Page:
Any Jets fan or reporter who expected second year general manager John Idzik to pounce in free agency has been left sorely disappointed, irritated, or at the very worst, calling for his head. It’s been a little over a week since the real offseason began and so far the only notable moves that the Jets have made have been losing valuable right tackle Austin Howard to the Oakland Raiders, replacing him with Super Bowl starter Breno Giacomini, signing former Peyton Manning target Eric Decker to a team friendly contract over five years, and cutting embattled wide receiver Santonio Holmes and cornerback Antonio Cromartie.
Idzik has left the team with a Cromartie sized hole at cornerback, a need for another target for second year quarterback Geno Smith, and enough questions to make a game out of figuring what the team’s offseason strategy is.
In an offseason rife with talent at any position other than quarterback, Idzik has repeatedly lost out on cornerback options in free agency. First to go was arguably the best cornerback on the market Alterraun Verner, who left Tennessee for Tampa Bay, followed by Vontae Davis, who returned to Indianapolis, then Darrelle Revis, who ended up being the Golden Goose of Free Agency, who was cut by Tampa Bay then signed by the Jets’ most bitter rival, the New England Patriots. On Sunday, after negotiations with former Broncos cornerback Dominique Rodgers-Cromartie, the sixth year cornerback ended up signing with the New York Giants. Details came out that Idzik wanted Cromartie to prove himself after having a decent year in Denver after two miserable ones in Philadelphia. Meanwhile, the Giants ended up giving Cromartie exactly what he wanted, a 5 year deal worth a little less than $8 million a year. In terms of a contract, that’s top flight cornerback money, and DoRoCro is certainly not a top level corner.
Going back to Idzik though. his actions, or rather, inaction, has led to several theories: that he’s a stubborn negotiator who refuses to find a middle ground, (ostensibly true, given his handling of the Howard situation), that he’s more concerned with building the team through the draft, (also true, given that he’s already attended Texas Tech and Louisville’s pro days to scout tight end Jace Amaro and quarterback Teddy Bridgewater rather than meeting personally with former top target Emmanuel Sanders) or that he’s deliberately sabotaging Rex Ryan so that he can blow up the team and remake it the way he wants it (although there’s no credence to that theory, the way that he handled Ryan’s coaching staff indicates that he’s still smarting over having to deal with someone whom he didn’t hire).
What disgruntled fans, columnists like Manish Mehta and Rich Cimini, and agents fail to realize is that there’s more to the offseason than free agency. There’s no such thing as an open-book general manager; if there was, then all his targets would be gone. Idzik is fiscally conservative. In a salary cap driven league, that may not be a bad thing. He’s not going to throw money at just anyone because that player can temporarily fill a need. While admittedly upset at losing Revis to New England, I get why he didn’t sign him. Revis may be a top flight cornerback, but really, is a corner worth $12 million a year? In addition, Revis established his status as a greedy money grubbing mercenary when he held out of camp in 2010, and cemented it when he signed a 1 year deal for $12 million with the Patriots.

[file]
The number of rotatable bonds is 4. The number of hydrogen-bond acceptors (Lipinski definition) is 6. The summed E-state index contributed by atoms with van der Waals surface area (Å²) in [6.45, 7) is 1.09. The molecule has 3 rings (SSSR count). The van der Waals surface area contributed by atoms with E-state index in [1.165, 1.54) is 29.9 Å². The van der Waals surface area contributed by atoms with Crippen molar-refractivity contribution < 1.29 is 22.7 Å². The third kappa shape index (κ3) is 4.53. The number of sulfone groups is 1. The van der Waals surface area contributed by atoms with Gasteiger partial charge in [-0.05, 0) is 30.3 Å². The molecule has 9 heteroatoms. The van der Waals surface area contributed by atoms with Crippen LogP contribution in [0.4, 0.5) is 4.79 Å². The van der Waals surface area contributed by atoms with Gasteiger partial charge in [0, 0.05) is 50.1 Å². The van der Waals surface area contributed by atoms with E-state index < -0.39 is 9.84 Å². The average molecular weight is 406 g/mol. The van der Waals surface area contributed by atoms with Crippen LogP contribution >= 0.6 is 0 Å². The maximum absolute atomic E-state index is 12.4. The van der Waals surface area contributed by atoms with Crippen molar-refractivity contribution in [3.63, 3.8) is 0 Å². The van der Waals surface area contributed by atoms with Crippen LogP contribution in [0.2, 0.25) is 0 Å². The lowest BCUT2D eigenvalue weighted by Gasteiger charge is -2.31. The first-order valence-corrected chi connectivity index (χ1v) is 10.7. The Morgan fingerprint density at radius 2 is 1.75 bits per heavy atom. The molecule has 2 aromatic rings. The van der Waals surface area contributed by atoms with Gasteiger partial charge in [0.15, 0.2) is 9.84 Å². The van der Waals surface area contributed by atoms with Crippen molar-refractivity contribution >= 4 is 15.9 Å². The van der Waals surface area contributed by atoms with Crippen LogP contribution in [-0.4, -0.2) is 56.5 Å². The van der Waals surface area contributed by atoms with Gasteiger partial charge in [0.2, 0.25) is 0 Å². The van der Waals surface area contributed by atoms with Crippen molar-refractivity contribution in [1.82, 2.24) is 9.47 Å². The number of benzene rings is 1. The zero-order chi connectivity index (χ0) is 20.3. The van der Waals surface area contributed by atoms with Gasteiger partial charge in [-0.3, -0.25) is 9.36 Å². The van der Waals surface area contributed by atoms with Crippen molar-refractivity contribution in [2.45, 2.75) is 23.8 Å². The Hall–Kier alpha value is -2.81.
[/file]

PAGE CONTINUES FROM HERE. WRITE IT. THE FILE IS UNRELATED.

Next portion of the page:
Idzik knows that prices for players do drive up when rookie contracts expire. Look at Colin Kaepernick. He’s only been playing for three years and already he wants $18 million a year. This is for a quarterback who, while he did make the Super Bowl in his first year as a starter, is in no way elite quite yet.
Another realization is that Idzik’s strategy has paid off. The Seattle Seahawks won the Superbowl with a roster built almost entirely out of players acquired in the draft. Richard Sherman was an Idzik pick. Russell Wilson was an Idzik pick. Golden Tate was an Idzik pick.
What Idzik does need to realize is that he’s not in Seattle anymore. Seattle is more calm and reserved when it comes to dealing with football outside the season. New York, on the other hand, is a hyper frenzied media market. Every move is watched, every player is overanalyzed. Fans don’t know the meaning of patience. Rex Ryan and Woody Johnson, both imported products of the New York way, aren’t patient. However, is it necessarily a bad thing to wait? Is waiting until the draft a crime?
Idzik prove many doubters wrong with his first draft. He found Revis’ replacement in Dee Milliner, reaped the immediate benefits of the deal as well by getting future Defensive Rookie of the Year Sheldon Richardson, a pick, mind you, that Jets fans booed (although Jets fans will boo practically any pick), and patiently waited and picked up a viable, if slightly shaky option at quarterback in Geno Smith at #39. In addition, Idzik completely revamped the running game by trading for Saints running back Chris Ivory. Prior to the deal, many fans wanted Idzik to pick up a running back, like Alabama’s Eddie Lacy or UNC’s Gio Bernard.
Although Idzik’s strategy may wear thin the patience of fans who were expecting the team to actually do something in free agency, perhaps he’s biding his time and hoping that his magnum opus is in this year’s draft.